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Romania continues to defend stance on horsemeat

By Phil Cain , 15-Feb-2013
Last updated on 15-Feb-2013 at 10:41 GMT2013-02-15T10:41:58Z

For the second time this week, Romanian Prime Minister Victor Ponta [Wednesday] leapt to the defence of its meat industry.

Last week, French authorities identified two Romanian abattoirs as the source of horsemeat later sold to consumers as beef in up to 16 other EU countries.

“It’s extremely important, more important than it appears to us watching Romanian television, because it is a European problem affecting European consumers,” said Ponta. If ministers discovered anything illegal it would not be swept “under the carpet”, he said.

Ponta also repeated there was no evidence of Romanian companies or foreign companies in Romania breaching EU rules. On Monday he said suggestions of wrongdoing by the Romanian meat industry had made him “angry”. Neither Romanian company had exported meat identified as beef.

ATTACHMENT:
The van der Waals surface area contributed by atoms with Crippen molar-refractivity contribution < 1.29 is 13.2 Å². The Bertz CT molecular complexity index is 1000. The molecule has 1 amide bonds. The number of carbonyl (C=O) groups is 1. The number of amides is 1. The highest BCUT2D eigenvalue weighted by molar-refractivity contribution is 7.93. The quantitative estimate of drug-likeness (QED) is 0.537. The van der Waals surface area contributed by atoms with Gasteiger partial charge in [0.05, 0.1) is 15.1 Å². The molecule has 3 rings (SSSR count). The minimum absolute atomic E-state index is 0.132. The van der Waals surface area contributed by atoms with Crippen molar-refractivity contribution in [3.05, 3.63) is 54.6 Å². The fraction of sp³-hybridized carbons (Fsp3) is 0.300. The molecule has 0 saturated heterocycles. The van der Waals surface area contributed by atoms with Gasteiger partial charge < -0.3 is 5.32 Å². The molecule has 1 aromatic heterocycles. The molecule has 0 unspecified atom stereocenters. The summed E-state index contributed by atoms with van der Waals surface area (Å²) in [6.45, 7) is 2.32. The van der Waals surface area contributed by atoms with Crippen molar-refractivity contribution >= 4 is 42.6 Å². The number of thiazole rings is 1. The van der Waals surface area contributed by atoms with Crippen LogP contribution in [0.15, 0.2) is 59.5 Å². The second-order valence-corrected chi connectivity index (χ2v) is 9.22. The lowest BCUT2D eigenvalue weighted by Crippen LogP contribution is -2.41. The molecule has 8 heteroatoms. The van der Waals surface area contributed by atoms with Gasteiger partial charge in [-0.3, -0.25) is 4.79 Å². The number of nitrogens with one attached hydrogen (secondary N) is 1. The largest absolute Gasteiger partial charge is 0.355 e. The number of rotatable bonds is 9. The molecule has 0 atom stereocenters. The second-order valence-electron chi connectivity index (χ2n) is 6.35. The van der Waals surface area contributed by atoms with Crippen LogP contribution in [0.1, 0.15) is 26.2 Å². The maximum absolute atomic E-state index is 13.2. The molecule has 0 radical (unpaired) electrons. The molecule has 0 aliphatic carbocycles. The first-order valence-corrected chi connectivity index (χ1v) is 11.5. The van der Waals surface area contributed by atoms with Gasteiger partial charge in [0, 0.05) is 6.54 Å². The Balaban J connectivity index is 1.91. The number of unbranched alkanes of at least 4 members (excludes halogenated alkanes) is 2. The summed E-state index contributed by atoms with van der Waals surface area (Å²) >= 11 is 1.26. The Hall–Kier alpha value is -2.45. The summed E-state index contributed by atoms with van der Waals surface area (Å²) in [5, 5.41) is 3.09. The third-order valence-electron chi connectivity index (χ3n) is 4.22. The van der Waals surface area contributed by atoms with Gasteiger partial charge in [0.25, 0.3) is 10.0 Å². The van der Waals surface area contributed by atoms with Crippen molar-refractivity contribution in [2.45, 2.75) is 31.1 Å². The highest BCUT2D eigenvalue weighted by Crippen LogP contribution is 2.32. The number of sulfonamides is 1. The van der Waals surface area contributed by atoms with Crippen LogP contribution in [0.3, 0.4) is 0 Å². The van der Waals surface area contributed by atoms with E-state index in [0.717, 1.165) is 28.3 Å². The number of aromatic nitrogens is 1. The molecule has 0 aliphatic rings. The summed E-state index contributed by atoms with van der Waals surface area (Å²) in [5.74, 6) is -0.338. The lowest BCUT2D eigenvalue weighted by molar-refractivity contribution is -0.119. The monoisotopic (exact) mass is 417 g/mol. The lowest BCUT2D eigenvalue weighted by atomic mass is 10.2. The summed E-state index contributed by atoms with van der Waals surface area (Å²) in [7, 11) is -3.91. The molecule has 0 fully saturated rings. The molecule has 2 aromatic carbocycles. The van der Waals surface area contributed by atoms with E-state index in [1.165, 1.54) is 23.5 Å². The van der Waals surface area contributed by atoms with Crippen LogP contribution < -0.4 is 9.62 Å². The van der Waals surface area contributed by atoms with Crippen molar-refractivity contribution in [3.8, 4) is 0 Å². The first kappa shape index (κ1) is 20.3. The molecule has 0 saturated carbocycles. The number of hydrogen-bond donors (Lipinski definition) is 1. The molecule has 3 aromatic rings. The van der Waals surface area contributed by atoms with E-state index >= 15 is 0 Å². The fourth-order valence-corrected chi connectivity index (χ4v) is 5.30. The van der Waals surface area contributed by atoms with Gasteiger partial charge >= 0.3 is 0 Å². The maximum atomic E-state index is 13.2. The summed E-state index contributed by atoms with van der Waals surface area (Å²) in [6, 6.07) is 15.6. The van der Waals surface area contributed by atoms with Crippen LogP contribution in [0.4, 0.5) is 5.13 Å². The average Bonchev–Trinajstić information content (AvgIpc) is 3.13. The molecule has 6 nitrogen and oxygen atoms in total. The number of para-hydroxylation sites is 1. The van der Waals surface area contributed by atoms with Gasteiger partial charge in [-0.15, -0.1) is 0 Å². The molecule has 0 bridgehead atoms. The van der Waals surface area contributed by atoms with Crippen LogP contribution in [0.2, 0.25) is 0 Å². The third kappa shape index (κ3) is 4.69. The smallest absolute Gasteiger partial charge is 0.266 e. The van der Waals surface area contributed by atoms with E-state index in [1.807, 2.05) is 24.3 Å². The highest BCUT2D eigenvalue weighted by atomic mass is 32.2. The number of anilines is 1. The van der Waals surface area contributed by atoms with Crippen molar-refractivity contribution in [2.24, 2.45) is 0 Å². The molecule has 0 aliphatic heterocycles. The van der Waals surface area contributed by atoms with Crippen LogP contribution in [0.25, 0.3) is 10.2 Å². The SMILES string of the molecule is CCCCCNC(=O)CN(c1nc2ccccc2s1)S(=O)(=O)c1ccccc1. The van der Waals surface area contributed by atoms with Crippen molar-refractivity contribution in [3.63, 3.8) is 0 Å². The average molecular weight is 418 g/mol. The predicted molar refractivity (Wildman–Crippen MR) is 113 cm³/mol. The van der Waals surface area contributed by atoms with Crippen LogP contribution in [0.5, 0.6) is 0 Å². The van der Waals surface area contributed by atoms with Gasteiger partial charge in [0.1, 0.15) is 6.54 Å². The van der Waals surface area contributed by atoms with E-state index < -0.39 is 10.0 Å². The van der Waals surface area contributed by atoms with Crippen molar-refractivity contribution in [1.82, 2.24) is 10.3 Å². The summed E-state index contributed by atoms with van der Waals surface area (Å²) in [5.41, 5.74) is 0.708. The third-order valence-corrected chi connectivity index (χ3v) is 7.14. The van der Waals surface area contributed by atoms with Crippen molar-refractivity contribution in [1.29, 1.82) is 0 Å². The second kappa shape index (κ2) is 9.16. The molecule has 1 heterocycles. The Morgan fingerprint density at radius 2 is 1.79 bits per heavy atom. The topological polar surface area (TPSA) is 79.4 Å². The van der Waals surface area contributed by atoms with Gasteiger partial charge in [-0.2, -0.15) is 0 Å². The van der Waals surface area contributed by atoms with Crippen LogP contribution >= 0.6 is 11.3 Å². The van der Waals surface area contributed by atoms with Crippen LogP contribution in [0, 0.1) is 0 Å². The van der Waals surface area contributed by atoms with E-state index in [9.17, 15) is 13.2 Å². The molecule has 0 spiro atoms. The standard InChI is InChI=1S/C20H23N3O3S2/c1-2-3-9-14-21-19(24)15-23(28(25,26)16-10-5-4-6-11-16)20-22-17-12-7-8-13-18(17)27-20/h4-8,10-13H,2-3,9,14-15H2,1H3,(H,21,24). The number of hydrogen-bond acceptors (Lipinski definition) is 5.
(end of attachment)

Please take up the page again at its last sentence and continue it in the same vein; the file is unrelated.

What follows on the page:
Ponta’s message today echoed that of centre-right President Traian Basescu, a bitter political opponent of the Socialist Ponta, who said, on Sunday, that Romanian involvement in the scandal would damage the country’s image for “many years”.

French authorities had said horsemeat bought by French company Spangero was of Romanian origin, arriving via the Netherlands then Cyprus. Spangero sold it on to another French company Comigel, which supplied Findus with beef lasagne, some of which were 100% horse meat.

British tabloids had a field day with the news, digging up a Romanian scandal from 2011 in which horses were given false vets’ certificates and sent to a slaughterhouse in Letea. So far there has been no evidence of any such false vet-certification racket in this current case.

“We need to establish the facts. Currently this is a major concern in the UK, because people have bought something that was not beef and need to establish the facts and not speculate,” British Ambassador Martin Harris told a press conference today in Transylvania.

The horse meat found in the Findus products originated from two of the 35 Romanian abattoirs licensed to deal in horse meat: CarmOlimp, in the county of Brasov; and Doly-Com, in Botosani, near the Moldovan border.

CarmOlimp said it could not be guilty of falsely mislabelling horse as beef because did not export any beef in 2012. It is the family business of Valentin Şoneriu, made a junior minister of agriculture last month. Doly-Com also said it has only shipped horsemeat labelled as such.